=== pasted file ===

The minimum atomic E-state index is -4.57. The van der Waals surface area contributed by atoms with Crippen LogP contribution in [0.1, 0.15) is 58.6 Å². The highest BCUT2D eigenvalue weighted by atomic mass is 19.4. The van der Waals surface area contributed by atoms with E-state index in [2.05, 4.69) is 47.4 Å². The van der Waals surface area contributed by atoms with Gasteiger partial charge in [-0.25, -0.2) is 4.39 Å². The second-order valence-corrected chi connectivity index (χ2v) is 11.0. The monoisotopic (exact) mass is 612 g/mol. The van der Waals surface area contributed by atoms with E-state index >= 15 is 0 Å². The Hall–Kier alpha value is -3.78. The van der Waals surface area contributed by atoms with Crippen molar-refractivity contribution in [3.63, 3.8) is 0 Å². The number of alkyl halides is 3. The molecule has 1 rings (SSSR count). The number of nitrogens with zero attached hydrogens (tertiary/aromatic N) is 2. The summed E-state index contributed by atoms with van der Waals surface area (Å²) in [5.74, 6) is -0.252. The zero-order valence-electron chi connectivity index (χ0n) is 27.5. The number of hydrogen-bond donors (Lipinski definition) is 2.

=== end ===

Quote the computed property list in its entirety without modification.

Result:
The minimum atomic E-state index is -4.57. The van der Waals surface area contributed by atoms with Crippen LogP contribution in [0.1, 0.15) is 58.6 Å². The highest BCUT2D eigenvalue weighted by atomic mass is 19.4. The van der Waals surface area contributed by atoms with E-state index in [2.05, 4.69) is 47.4 Å². The van der Waals surface area contributed by atoms with Gasteiger partial charge in [-0.25, -0.2) is 4.39 Å². The second-order valence-corrected chi connectivity index (χ2v) is 11.0. The monoisotopic (exact) mass is 612 g/mol. The van der Waals surface area contributed by atoms with E-state index >= 15 is 0 Å². The Hall–Kier alpha value is -3.78. The van der Waals surface area contributed by atoms with Crippen molar-refractivity contribution in [3.63, 3.8) is 0 Å². The number of alkyl halides is 3. The molecule has 1 rings (SSSR count). The number of nitrogens with zero attached hydrogens (tertiary/aromatic N) is 2. The summed E-state index contributed by atoms with van der Waals surface area (Å²) in [5.74, 6) is -0.252. The zero-order valence-electron chi connectivity index (χ0n) is 27.5. The number of hydrogen-bond donors (Lipinski definition) is 2.